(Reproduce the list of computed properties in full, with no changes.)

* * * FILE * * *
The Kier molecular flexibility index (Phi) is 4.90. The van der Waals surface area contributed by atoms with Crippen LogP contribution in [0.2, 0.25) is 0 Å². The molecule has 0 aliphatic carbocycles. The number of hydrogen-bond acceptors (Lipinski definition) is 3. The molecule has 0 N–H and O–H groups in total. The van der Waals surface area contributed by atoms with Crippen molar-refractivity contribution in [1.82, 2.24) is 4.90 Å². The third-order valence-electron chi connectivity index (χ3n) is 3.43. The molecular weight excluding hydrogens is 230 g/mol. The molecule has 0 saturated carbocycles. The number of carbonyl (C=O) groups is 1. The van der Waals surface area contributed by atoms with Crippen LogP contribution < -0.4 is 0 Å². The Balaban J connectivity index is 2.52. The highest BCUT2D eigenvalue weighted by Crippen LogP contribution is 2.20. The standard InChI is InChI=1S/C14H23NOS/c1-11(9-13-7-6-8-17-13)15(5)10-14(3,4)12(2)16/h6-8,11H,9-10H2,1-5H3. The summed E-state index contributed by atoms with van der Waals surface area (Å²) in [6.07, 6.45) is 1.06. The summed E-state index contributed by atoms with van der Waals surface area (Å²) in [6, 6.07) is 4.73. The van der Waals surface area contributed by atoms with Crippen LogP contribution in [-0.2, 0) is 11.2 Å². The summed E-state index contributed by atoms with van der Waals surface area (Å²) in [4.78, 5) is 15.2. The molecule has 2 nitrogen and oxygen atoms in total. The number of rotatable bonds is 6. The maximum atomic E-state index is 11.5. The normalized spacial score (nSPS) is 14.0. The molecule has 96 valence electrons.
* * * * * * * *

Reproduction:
The Kier molecular flexibility index (Phi) is 4.90. The van der Waals surface area contributed by atoms with Crippen LogP contribution in [0.2, 0.25) is 0 Å². The molecule has 0 aliphatic carbocycles. The number of hydrogen-bond acceptors (Lipinski definition) is 3. The molecule has 0 N–H and O–H groups in total. The van der Waals surface area contributed by atoms with Crippen molar-refractivity contribution in [1.82, 2.24) is 4.90 Å². The third-order valence-electron chi connectivity index (χ3n) is 3.43. The molecular weight excluding hydrogens is 230 g/mol. The molecule has 0 saturated carbocycles. The number of carbonyl (C=O) groups is 1. The van der Waals surface area contributed by atoms with Crippen LogP contribution < -0.4 is 0 Å². The Balaban J connectivity index is 2.52. The highest BCUT2D eigenvalue weighted by Crippen LogP contribution is 2.20. The standard InChI is InChI=1S/C14H23NOS/c1-11(9-13-7-6-8-17-13)15(5)10-14(3,4)12(2)16/h6-8,11H,9-10H2,1-5H3. The summed E-state index contributed by atoms with van der Waals surface area (Å²) in [6.07, 6.45) is 1.06. The summed E-state index contributed by atoms with van der Waals surface area (Å²) in [6, 6.07) is 4.73. The van der Waals surface area contributed by atoms with Crippen LogP contribution in [-0.2, 0) is 11.2 Å². The summed E-state index contributed by atoms with van der Waals surface area (Å²) in [4.78, 5) is 15.2. The molecule has 2 nitrogen and oxygen atoms in total. The number of rotatable bonds is 6. The maximum atomic E-state index is 11.5. The normalized spacial score (nSPS) is 14.0. The molecule has 96 valence electrons.